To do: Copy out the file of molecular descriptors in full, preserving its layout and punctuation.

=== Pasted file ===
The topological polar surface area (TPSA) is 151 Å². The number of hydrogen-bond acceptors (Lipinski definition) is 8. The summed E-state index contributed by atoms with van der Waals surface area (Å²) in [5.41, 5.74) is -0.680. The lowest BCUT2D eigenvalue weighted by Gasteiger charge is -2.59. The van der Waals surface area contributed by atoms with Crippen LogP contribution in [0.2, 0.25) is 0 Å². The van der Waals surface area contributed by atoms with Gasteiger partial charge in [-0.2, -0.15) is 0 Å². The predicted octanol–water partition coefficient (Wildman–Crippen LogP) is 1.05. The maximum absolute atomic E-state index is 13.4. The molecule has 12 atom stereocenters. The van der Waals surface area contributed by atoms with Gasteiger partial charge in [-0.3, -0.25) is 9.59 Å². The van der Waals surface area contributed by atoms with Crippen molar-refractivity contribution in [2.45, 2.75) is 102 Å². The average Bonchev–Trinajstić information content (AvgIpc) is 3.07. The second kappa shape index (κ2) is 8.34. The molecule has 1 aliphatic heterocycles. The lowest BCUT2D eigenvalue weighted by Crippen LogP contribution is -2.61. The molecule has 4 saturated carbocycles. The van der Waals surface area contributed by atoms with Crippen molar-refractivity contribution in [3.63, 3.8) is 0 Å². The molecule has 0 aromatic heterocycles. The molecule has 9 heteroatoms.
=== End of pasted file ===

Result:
The topological polar surface area (TPSA) is 151 Å². The number of hydrogen-bond acceptors (Lipinski definition) is 8. The summed E-state index contributed by atoms with van der Waals surface area (Å²) in [5.41, 5.74) is -0.680. The lowest BCUT2D eigenvalue weighted by Gasteiger charge is -2.59. The van der Waals surface area contributed by atoms with Crippen LogP contribution in [0.2, 0.25) is 0 Å². The van der Waals surface area contributed by atoms with Gasteiger partial charge in [-0.2, -0.15) is 0 Å². The predicted octanol–water partition coefficient (Wildman–Crippen LogP) is 1.05. The maximum absolute atomic E-state index is 13.4. The molecule has 12 atom stereocenters. The van der Waals surface area contributed by atoms with Gasteiger partial charge in [-0.3, -0.25) is 9.59 Å². The van der Waals surface area contributed by atoms with Crippen molar-refractivity contribution in [2.45, 2.75) is 102 Å². The average Bonchev–Trinajstić information content (AvgIpc) is 3.07. The second kappa shape index (κ2) is 8.34. The molecule has 1 aliphatic heterocycles. The lowest BCUT2D eigenvalue weighted by Crippen LogP contribution is -2.61. The molecule has 4 saturated carbocycles. The van der Waals surface area contributed by atoms with Crippen molar-refractivity contribution in [3.63, 3.8) is 0 Å². The molecule has 0 aromatic heterocycles. The molecule has 9 heteroatoms.